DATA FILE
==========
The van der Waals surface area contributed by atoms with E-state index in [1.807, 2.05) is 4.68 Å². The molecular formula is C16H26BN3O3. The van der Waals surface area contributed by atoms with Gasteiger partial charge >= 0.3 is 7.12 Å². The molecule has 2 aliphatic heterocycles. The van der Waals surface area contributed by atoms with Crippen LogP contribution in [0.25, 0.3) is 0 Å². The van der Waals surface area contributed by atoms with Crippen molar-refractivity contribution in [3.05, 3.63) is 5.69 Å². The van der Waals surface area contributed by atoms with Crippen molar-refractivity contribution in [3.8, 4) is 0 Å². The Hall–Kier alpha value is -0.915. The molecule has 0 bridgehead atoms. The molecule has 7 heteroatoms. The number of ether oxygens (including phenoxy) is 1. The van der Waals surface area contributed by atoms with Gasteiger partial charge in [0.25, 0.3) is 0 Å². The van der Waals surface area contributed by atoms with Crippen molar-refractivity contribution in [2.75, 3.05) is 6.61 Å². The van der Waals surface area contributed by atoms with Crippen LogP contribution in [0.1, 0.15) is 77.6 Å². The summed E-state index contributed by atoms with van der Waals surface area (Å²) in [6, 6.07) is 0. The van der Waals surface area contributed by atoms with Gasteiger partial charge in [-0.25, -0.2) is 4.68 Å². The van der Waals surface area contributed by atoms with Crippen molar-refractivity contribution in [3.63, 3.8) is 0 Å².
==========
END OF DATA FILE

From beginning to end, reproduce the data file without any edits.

The van der Waals surface area contributed by atoms with E-state index in [1.807, 2.05) is 4.68 Å². The molecular formula is C16H26BN3O3. The van der Waals surface area contributed by atoms with Gasteiger partial charge >= 0.3 is 7.12 Å². The molecule has 2 aliphatic heterocycles. The van der Waals surface area contributed by atoms with Crippen LogP contribution in [0.25, 0.3) is 0 Å². The van der Waals surface area contributed by atoms with Crippen molar-refractivity contribution in [3.05, 3.63) is 5.69 Å². The van der Waals surface area contributed by atoms with Crippen molar-refractivity contribution in [3.8, 4) is 0 Å². The Hall–Kier alpha value is -0.915. The molecule has 0 bridgehead atoms. The molecule has 7 heteroatoms. The number of ether oxygens (including phenoxy) is 1. The van der Waals surface area contributed by atoms with Gasteiger partial charge in [0.25, 0.3) is 0 Å². The van der Waals surface area contributed by atoms with Crippen molar-refractivity contribution in [2.75, 3.05) is 6.61 Å². The van der Waals surface area contributed by atoms with Crippen LogP contribution in [0.1, 0.15) is 77.6 Å². The summed E-state index contributed by atoms with van der Waals surface area (Å²) in [6, 6.07) is 0. The van der Waals surface area contributed by atoms with Gasteiger partial charge in [-0.25, -0.2) is 4.68 Å². The van der Waals surface area contributed by atoms with Crippen molar-refractivity contribution in [3.63, 3.8) is 0 Å².